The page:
A sweeping decision by a majority of justices on the Washington state Supreme Court allows the automatic sealing of tens of thousands of state juvenile-court records without public challenge or judicial review, the Seattle Times reports. Justice Mary Yu was joined by six other justices in upholding a decision sealing the criminal record of a youth identified as “S.J.C.” Yu rejected arguments by open-records and media attorneys that access to the records was guaranteed by the state constitution. The ruling, she said, is in keeping with historical trends in Washington and the evolution of juvenile-justice laws nationwide.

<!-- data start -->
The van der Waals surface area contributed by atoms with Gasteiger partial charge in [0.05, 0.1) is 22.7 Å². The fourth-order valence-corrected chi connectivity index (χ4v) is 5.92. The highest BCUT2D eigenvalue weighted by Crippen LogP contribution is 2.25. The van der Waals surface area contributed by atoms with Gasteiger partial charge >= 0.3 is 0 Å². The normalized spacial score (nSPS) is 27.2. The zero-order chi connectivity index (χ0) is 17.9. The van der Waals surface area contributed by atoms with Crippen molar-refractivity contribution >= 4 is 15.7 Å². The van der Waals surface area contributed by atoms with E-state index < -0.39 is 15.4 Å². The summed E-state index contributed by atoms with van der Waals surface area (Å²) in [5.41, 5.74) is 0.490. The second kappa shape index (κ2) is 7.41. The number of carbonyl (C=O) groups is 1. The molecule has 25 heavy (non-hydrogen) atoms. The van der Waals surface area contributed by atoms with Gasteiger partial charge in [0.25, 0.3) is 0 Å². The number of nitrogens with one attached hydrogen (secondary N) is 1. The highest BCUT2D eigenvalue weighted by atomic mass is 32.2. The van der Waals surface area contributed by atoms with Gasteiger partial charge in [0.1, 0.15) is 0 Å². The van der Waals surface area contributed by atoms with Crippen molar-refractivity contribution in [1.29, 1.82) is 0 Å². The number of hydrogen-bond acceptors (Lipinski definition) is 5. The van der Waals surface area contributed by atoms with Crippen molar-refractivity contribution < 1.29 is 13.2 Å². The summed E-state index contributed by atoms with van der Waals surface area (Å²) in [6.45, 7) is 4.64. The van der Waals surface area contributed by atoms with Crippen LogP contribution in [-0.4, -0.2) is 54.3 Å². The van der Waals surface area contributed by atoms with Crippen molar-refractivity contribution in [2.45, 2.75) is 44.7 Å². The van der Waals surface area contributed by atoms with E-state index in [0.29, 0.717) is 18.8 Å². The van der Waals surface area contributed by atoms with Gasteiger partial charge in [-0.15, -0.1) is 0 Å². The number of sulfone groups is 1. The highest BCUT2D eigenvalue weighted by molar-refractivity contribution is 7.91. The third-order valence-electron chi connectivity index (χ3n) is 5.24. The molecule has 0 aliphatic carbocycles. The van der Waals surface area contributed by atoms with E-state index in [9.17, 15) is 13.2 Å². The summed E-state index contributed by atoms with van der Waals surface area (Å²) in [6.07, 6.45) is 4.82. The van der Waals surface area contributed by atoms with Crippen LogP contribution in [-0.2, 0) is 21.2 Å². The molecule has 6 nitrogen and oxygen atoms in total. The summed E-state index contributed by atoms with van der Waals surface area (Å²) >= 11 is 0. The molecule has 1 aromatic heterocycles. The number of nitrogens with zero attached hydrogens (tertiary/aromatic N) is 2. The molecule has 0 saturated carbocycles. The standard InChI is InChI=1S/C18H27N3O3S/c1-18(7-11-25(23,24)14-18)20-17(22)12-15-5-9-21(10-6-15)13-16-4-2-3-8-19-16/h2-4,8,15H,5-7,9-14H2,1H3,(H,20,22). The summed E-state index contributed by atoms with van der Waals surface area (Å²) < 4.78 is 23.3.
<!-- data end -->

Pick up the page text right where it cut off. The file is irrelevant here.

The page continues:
It affirms the constitutionality of changes in juvenile-justice access laws passed by the state legislature last year. That law presumes juvenile records will be sealed once a young offender meets statutory requirements, such as not having any additional offenses for two years and paying restitution. Yu wrote that leaving juvenile records open to scrutiny forever “is detrimental to the rehabilitative purpose of juvenile courts and does not enhance the competing concerns of public safety and accountability.” Kathy George, an attorney for the Washington Coalition for Open Government and the Allied Daily Newspapers of Washington, said the ruling means that “courts don't have to balance the public interest in these cases anymore.” She added: “This ruling and the new statute automatically increase secrecy in the juvenile-court system. This does not bode well. It will make it very hard for the public to oversee the juvenile court system.”